6. England: Windsor Castle

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It is rumored that Hitler wanted to make Windsor Castle his home if he succeeded in invading England, and so he made sure it was not to be bombed. Of course the castle residents didn’t know this and blackened the windows and removed much of the valuable art as a precaution. During the War, the royal family spent their nights in the castle but in secret—the outside world believed they slept Buckingham Palace.

Windsor Castle has been home to British royals for nearly 1,000 years and is the oldest and largest inhabited castle in the world. Built in the 11th century, it is located in a scenic area overlooking the River Thames and the Windsor Forest.

In 1992, a massive fire damaged almost 100 rooms, or 20 percent of the castle. It took 15 hours and 1.5 million gallons of water to finally extinguish the fire. It took 5 years to repair, the funds for which, 37 million pounds, was raised by opening the castle precinct and Buckingham Palace to the public for the first time.


7. Italy: Santa Maria del Fiore

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Santa Maria del Fiore is the symbol of Florence. Construction began in 1296 and was completed in 1436. A major attraction of this site is the dome. At one stage, the dome was the largest in the world, and in fact, still remains as the largest brick dome ever constructed. The interior of the dome of a rare magnificence with colorful and intricately designed ceiling frescoes. As one of Italy’s largest churches, and also owing to the artwork found within, it is now listed as a UNESCO (United Nations Educational, Scientific and Cultural Organization) World Heritage Site.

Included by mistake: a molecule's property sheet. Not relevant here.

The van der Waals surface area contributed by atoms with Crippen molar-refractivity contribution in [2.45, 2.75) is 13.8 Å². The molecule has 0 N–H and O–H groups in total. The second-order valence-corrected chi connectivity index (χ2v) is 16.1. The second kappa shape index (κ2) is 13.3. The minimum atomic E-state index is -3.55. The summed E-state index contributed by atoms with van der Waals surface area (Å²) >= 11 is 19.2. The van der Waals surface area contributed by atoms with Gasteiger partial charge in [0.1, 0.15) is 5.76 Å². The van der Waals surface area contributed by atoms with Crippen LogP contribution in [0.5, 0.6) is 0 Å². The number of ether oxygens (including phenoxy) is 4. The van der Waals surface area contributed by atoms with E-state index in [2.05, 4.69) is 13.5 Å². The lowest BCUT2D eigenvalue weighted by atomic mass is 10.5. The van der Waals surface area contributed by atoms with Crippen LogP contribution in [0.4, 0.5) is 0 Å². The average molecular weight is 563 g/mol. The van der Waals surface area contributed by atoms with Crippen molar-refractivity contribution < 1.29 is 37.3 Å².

8. France: Château de Chenonceau


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This Renaissance-style building is situated upon the River Cher. It is one of the most visited and photographed Châteaus in France. Aside from the beautiful gardens outside, the Château holds an enormous library, several huge halls that can entertain hundreds, and a variety of rooms. The rooms are decorated with statues and paintings.


9. Vatican City: St. Peter’s Basilica

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A renowned example of Renaissance architecture is St. Peter’s, one of the largest churches in the world. Art lovers will be left in awe by the extraordinary works of art found within. The dome of the Basilica was designed by Michelangelo, and one of the most important pieces found inside is Michelangelo’s Pietà. Another renowned artist, Raphael, has one of his splendid paintings featured inside, “The Transfiguration.”

The Basilica can accommodate up to 60,000 visitors. Entry is free; if you plan to visit, dress properly, because it has a very strict dress code.


10. Denmark: Frederiksborg Palace

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Previously built as a royal residence, Frederiksborg Palace is the largest Renaissance palace in Scandinavia. Built in the 17th century, it is situated on three islands in the middle of a pristine lake. Today the palace houses The Museum of National History, and within, one can find beautiful artwork and furniture, while learning about the history of Denmark. Visitors walk the same hallways as Danish kings and queens of yore.